lived one of the most varied and colorful lives in the early history of Washington Territory. He was variously an oysterman, customs inspector, secretary to Congressional delegate Isaac Stevens, journalist, reservation schoolteacher, lawyer, judge, school superintendent, railroad promoter, natural historian, and ethnographer. Above all, Swan was a chronicler. He wrote one of the earliest books describing life in Washington Territory, two Smithsonian monographs, many newspaper articles and technical publications, and more than 60 volumes of still-unpublished diaries. These works document not just pioneer society but also the Northwest Indian cultures that pre-dated white settlement and existed along-side it. Swan’s appreciation of and efforts to record Indian art, technology, history, legends, and language made him a rarity among early Washington settlers.
No doubt Swan wrote some of the most important and interesting accounts of early aboriginal life on the Northwest Coast and you would be lucky to own any of them as hardcopy editions. They are informative and vivid. While they contain some of the biases of the day, there is absolutely no doubt that Swan was a sincere friend and companion of the Makah, Klallam and other Olympic Peninsula Tribes and he set out to tell their story fully in a way of which many anthropologists of the day would be proud. Consider for example, this account of a Makah method of catching flatfish:
The turbot and flounders are caught while wading in the water by means of the feet. The Indian wades along slowly, and, as soon as he feels a fish with his feet, he Steps quickly on It and holds it firmly till he can reach Hold of it with his hand, when he gives it a jerk, and Away it flies far into the flats. This process is repeated Till enough fish are caught, when they are picked up, put In a basket, and carried to the canoe. The turbot are Much like the English turbot, but smaller; the largest I Have ever seen weighed twenty pounds. The flounders Are similar to those of the Atlantic at NewYork or Boston. They are easily taken by this method of the Indians, as their rough backs prevent them slipping from under the feet. The catching affords a deal of fun, as usually quite a number are engaged in the sport, and their splashing, slipping, screaming, and laughing make a lively time. These fish, like all the fish in the Bay, are very fine and well flavored.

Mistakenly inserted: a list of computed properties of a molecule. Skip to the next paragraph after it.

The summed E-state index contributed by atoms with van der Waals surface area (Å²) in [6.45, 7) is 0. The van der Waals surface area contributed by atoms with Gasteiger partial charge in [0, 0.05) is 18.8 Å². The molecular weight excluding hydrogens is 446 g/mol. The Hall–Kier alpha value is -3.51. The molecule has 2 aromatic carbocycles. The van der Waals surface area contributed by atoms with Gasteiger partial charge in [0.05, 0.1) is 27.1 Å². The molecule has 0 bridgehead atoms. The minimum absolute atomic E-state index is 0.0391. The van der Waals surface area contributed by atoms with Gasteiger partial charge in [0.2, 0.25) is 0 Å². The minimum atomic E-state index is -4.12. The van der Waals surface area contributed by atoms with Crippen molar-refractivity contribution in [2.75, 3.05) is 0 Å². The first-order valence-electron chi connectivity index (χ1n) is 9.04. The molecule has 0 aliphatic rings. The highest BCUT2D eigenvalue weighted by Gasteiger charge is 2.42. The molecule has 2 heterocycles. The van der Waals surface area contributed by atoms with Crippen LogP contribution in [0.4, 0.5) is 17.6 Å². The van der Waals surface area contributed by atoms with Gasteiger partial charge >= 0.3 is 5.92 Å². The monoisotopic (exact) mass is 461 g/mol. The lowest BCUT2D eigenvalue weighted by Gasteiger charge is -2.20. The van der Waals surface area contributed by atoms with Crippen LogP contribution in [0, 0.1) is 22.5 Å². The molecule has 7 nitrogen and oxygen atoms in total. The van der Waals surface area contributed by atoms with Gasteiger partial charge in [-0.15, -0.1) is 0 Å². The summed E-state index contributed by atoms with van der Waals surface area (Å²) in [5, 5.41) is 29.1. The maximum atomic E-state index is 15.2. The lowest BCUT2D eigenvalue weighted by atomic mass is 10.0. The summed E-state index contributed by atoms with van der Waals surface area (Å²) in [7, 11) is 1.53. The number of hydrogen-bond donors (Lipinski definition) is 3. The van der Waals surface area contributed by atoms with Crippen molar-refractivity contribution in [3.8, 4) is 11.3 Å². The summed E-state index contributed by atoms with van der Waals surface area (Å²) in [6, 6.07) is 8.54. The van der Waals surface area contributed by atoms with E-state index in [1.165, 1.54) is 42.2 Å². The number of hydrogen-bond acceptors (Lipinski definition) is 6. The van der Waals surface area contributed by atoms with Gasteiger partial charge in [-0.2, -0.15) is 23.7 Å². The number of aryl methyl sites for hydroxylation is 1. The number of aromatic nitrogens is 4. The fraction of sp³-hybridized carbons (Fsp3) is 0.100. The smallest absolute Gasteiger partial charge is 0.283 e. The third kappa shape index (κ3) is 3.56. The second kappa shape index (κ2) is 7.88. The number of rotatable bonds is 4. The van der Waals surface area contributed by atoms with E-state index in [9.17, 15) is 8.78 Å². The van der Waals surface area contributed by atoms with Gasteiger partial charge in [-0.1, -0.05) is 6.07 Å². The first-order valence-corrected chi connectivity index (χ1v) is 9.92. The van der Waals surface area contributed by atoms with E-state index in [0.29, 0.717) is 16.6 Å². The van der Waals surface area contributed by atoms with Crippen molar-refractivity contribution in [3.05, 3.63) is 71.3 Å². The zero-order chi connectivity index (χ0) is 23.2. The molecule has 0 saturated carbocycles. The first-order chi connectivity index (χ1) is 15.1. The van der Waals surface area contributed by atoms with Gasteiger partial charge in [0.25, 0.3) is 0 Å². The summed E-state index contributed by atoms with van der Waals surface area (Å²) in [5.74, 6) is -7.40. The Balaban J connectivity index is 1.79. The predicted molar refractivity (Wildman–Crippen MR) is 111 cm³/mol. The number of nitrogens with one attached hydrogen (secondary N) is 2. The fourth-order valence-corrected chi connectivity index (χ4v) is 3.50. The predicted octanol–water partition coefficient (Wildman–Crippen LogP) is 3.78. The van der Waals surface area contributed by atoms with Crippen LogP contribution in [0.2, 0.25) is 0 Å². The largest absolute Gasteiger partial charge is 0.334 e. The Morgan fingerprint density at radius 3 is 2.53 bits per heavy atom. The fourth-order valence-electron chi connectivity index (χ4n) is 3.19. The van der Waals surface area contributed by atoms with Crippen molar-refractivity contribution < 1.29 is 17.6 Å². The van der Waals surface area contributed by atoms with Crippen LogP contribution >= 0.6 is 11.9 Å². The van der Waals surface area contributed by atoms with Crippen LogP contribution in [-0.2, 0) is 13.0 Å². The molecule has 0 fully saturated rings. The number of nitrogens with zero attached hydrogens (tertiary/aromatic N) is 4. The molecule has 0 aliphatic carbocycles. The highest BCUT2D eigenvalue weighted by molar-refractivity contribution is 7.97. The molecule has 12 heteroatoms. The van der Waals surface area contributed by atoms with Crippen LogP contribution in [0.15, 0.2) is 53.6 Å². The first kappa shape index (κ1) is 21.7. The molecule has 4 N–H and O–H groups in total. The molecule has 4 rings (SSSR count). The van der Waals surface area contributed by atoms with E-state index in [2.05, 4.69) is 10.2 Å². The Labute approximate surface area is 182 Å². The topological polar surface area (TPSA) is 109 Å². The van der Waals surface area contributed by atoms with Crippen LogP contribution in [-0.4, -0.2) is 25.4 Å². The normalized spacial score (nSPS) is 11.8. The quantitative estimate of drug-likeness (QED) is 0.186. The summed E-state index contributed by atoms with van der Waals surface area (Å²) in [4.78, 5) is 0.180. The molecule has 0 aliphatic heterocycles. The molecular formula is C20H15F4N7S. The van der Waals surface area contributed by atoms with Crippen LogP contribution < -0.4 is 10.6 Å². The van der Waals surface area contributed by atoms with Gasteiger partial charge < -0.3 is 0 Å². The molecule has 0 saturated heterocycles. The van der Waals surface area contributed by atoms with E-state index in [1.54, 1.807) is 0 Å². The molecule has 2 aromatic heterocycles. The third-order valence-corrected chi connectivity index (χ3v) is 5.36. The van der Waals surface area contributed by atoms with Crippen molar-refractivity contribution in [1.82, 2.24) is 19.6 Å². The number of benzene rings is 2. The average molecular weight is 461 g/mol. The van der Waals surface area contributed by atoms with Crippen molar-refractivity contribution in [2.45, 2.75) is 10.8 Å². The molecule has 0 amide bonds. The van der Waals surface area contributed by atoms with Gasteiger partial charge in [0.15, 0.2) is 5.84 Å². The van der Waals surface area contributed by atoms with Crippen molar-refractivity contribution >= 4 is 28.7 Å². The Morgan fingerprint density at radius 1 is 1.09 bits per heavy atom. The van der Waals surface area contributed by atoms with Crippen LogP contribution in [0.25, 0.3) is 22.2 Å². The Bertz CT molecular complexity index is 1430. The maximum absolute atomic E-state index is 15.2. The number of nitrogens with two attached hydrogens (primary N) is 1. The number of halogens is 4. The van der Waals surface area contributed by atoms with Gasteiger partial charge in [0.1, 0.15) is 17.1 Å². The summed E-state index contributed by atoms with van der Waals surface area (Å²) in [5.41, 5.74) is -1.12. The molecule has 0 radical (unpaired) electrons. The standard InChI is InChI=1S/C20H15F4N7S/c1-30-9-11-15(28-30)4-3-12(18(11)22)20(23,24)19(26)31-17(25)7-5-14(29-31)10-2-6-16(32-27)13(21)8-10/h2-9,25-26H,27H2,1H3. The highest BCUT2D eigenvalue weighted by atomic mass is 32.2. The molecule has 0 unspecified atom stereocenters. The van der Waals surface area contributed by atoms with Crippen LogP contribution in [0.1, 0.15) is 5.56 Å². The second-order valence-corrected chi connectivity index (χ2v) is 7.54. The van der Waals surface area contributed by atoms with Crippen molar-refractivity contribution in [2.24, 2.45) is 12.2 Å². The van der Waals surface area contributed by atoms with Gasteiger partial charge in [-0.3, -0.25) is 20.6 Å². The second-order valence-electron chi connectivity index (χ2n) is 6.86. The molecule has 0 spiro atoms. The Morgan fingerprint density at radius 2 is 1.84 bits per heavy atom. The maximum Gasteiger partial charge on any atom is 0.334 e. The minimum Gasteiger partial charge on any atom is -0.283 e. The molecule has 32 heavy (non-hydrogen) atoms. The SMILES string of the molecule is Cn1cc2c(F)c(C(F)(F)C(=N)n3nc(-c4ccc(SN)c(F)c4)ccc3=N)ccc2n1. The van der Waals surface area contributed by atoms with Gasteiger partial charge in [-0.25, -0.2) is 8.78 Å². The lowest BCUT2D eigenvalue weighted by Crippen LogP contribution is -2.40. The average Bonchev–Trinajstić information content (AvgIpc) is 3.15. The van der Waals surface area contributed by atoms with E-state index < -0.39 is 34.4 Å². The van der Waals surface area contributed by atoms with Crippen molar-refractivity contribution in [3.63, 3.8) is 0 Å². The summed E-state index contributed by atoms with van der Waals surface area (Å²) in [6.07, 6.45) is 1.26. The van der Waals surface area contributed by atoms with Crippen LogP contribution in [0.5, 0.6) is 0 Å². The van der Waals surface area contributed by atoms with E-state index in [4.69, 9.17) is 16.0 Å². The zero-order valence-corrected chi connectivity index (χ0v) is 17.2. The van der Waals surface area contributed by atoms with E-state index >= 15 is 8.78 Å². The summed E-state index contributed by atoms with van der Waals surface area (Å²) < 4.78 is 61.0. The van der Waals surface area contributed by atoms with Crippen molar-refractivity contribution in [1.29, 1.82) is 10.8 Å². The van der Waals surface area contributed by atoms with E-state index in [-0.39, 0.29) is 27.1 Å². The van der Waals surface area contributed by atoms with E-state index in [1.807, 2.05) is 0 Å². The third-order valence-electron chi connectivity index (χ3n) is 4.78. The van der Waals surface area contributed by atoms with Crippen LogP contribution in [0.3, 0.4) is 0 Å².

It is is great to see him relate the fun of the chase, as well as the subsistence goal: humour is something badly lacking in classic anthropology! The above is from his 1857 work, which is not as well known in anthropological circles as his 1870 book but which in my reading contains a great deal of new information, freshly told. Anyway, good news: both of these books, his two most interesting works, are available for a (slightly stealth) download via the Washington State Secretary of State (so get them now). The WA Secretary of State does have pages where you can flip through the books page by page if you install annoying broswer plugins (which don’t work on macs), but why do that when I found hidden links whereby you can have the entire document on your hard drive as a searchable PDF?
Swan, James Gilchrist (1857) The Northwest coast, or, Three years’ residence in Washington Territory. Harper. Click here to start 48 meg PDF download.
Swan, James Gilchrist (1870) . The Indians of Cape Flattery : at the entrance to the Strait of Fuca, Washington Territory. Smithsonian Institution. Click here to start 18 meg PDF download.
While mainly known for his life and work on the Olympic Peninsula, you can also download, from a separate source, his manuscript, The Haidah Indians of the Queen Charlotte Islands, British Columbia (1874)